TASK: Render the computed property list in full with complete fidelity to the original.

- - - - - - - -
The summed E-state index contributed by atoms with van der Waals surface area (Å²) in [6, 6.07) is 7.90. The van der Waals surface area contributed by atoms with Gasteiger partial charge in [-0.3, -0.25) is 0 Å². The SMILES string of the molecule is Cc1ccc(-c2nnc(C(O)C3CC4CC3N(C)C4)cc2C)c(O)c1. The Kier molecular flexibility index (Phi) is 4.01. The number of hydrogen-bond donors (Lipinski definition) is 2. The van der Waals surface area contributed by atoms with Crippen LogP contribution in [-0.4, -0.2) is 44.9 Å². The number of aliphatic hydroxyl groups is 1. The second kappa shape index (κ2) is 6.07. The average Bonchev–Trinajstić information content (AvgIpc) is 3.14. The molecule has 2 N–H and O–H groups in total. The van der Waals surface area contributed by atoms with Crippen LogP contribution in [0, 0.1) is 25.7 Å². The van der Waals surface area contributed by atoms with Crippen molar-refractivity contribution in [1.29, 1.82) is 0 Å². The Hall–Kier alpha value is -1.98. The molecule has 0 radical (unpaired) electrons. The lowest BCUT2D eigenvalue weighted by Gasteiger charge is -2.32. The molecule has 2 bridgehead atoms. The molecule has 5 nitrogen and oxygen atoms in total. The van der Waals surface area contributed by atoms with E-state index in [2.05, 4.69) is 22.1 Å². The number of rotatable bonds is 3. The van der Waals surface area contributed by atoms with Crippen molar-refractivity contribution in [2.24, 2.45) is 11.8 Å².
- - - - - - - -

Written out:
The summed E-state index contributed by atoms with van der Waals surface area (Å²) in [6, 6.07) is 7.90. The van der Waals surface area contributed by atoms with Gasteiger partial charge in [-0.3, -0.25) is 0 Å². The SMILES string of the molecule is Cc1ccc(-c2nnc(C(O)C3CC4CC3N(C)C4)cc2C)c(O)c1. The Kier molecular flexibility index (Phi) is 4.01. The number of hydrogen-bond donors (Lipinski definition) is 2. The van der Waals surface area contributed by atoms with Crippen LogP contribution in [-0.4, -0.2) is 44.9 Å². The number of aliphatic hydroxyl groups is 1. The second kappa shape index (κ2) is 6.07. The average Bonchev–Trinajstić information content (AvgIpc) is 3.14. The molecule has 2 N–H and O–H groups in total. The van der Waals surface area contributed by atoms with Crippen LogP contribution in [0, 0.1) is 25.7 Å². The van der Waals surface area contributed by atoms with Crippen molar-refractivity contribution in [1.29, 1.82) is 0 Å². The Hall–Kier alpha value is -1.98. The molecule has 0 radical (unpaired) electrons. The lowest BCUT2D eigenvalue weighted by Gasteiger charge is -2.32. The molecule has 2 bridgehead atoms. The molecule has 5 nitrogen and oxygen atoms in total. The van der Waals surface area contributed by atoms with E-state index in [2.05, 4.69) is 22.1 Å². The number of rotatable bonds is 3. The van der Waals surface area contributed by atoms with Crippen molar-refractivity contribution in [2.24, 2.45) is 11.8 Å².